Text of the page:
Spiritual But Not Religious — a Defense of

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This is a response to a recent article on Medium by Vanessa Torre, who says that she is ditching the term “spiritual but not religious” and asks what it even means. She says that she no longer knows; it seems no different to saying that she belongs to a particular religion. What follows is not intended as criticism, rather some friendly observations, which might start a conversation.

Her first complaint is that “it seems like a weird kind of religious cherry-picking”; it’s for people who “are just too afraid to commit to any one concept or religion”. She continues: “People that say they’re spiritual but not religious have a tendency to believe in a mishmash of religions, taking out of them the good stuff and leaving behind the bad”. This is put in very large print, and therefore seems intended as a criticism. However, I would say that is the whole point of being spiritual. It is very hard to commit to one particular religion precisely because of the perceived faults in each of them. What exactly is wrong with taking out the good stuff and leaving behind the bad? For example, I consider myself to be a sort of Christian, albeit a weird one that most Christians wouldn’t recognise as such. On the whole I find Hinduism, Taoism, Sufism, Kabbalah etc. more meaningful than what the Christian churches teach. (I wouldn’t want to follow any of these exclusively, however.) I don’t think that there is much wrong with Christianity as it was originally intended, but think that the Churches have distorted, or have at least failed to understand, that original meaning. So I may be critical of the various religious traditions within Christianity, but I still believe in its spiritual truth.

Ms. Torre meditates, but does not want to get bogged down in Buddhist teachings. She then says that people who think like that say “we’re spiritual, but not religious”, as if that were some kind of cop-out. But that is the whole point. Meditators engage in, and enjoy, spiritual practice, but aren’t necessarily interested in the accompanying ideas. How is that not spiritual but not religious?

In similar vein, she notes that people who don’t like the rituals and rules of Christianity or Judaism, might reject them and call themselves “spiritual, but not religious”, as if that were a cop-out. Again, that is the whole point of being spiritual. These rituals and rules are part of the exoteric side of religion. There is nothing wrong with them, if an individual finds satisfaction in them, but the spiritual seeker is looking for a transformation of consciousness, which, I believe, is the true meaning of the word religion. The churches seem to have forgotten that, however, if they ever knew.

She says: “I am on a path of exploring my faith and trying to figure out what I believe”. She has therefore begun a personal quest, so I would say, she has begun her spiritual journey, in the sense of moving beyond religion. She then says something that I find strange: “Being religious does not mean you have to go to a church or any other house of worship… That frees me to move beyond spiritual and into religious”. I would say the exact opposite; she has freed herself from the Christian religion, and can move beyond into spirituality.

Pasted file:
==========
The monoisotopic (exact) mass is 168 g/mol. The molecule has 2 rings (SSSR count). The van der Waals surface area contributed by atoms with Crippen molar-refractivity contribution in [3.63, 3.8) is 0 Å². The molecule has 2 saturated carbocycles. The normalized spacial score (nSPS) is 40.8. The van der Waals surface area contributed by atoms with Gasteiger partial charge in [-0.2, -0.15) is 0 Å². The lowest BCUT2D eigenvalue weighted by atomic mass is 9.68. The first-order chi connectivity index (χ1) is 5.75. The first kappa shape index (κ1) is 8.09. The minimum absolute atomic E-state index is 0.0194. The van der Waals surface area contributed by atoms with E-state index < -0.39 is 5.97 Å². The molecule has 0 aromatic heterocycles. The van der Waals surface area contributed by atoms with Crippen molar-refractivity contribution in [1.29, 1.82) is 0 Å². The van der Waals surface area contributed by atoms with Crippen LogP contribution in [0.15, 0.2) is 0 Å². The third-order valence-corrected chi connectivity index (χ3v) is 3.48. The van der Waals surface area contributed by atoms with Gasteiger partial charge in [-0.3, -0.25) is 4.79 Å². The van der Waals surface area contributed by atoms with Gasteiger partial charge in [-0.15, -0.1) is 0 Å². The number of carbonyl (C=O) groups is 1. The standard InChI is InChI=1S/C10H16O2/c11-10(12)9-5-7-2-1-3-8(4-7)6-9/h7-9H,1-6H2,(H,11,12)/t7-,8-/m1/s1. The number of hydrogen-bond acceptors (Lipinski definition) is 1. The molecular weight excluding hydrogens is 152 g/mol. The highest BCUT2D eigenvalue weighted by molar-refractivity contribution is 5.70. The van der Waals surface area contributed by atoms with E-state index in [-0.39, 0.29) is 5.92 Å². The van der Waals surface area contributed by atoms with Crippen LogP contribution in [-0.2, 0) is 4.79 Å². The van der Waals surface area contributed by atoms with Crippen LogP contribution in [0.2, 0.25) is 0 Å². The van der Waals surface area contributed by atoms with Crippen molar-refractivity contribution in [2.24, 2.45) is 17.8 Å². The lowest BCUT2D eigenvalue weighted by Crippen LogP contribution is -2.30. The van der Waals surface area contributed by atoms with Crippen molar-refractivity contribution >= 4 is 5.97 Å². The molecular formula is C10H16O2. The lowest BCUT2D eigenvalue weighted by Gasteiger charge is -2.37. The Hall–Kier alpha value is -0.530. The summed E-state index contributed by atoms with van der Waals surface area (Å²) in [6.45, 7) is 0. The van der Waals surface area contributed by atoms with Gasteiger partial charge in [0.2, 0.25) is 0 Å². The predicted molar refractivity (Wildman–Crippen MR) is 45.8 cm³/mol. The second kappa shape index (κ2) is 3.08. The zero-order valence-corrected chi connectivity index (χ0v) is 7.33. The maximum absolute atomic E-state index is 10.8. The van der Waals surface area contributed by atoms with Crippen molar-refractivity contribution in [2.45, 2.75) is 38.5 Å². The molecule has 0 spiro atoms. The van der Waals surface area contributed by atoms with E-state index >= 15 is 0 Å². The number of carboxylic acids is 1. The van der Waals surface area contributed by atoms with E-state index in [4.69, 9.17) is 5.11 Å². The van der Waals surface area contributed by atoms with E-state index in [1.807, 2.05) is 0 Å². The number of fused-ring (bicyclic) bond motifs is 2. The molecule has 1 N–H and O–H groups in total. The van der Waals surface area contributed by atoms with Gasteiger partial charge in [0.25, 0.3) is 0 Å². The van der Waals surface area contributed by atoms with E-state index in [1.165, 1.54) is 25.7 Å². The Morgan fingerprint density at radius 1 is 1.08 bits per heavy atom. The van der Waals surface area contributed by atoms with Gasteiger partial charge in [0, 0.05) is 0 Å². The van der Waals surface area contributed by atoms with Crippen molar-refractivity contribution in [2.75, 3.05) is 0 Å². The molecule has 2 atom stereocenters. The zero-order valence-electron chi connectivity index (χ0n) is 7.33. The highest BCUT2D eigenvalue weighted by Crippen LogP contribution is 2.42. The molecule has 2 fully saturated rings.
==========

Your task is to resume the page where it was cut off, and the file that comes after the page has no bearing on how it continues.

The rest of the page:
At the next point in her article I start to feel more in tune with her. She says: “At some point in our lives, we need to figure out what we believe… We can’t run around saying we’re spiritual and not take a minute to understand what we mean by spiritual. Declaring myself as merely spiritual means I haven’t given enough thought to what I hold as truth. How can I declare that I believe in a spiritual self without understanding what that spirit self means?” Here she is saying that some people seem to use the word ‘spiritual’ too freely, without really contemplating what it means. If that is the case, then it would indeed be a good idea to study more deeply; I would recommend cherry-picking among the great spiritual traditions.

She further says: “There will be many different ways in which people interpret any one religion. We do not need to commit to a certain sect, denomination, or church in order to be religious”. This is an interesting point. I would ask, would these denominations accept her if she has a different interpretation to theirs? She would call herself religious without being attached to any religious tradition, which is what I would call being spiritual but not religious. It sounds as though she wants to be an individual and find her own way, very spiritual indeed.

She worries that she might spend her whole life believing in something that is not true, i.e. the Bible. There are many criticisms that can be made of the Bible, as several generations of scholars have revealed. There is also the question of the theology that the Church has superimposed upon it. There may well be some good things in it, however, given the influence that it has exerted down the centuries. Why not adopt a spiritual approach, study it, and come up with one’s own personal understanding of it?

She says that “being a Jewish-Christian-Buddhist is not going to help us figure out our spiritual truth”. Maybe not. But being a Hindu-Buddhist-Christian-Sufi-Kabbalist-Gnostic-NativeAmerican-Pagan just might.


I hope you have enjoyed this article. I have written in the past about other topics, including spirituality, metaphysics, Christianity, psychology, science, politics, and astrology. All these articles are on Medium, but the simplest way to see a guide to them is to visit my website (click here and here).



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Graham Pemberton

Graham Pemberton

I am a singer/songwriter interested in spirituality, politics, psychology, science, and their interrelationships. grahampemberton.com spiritualityinpolitics.com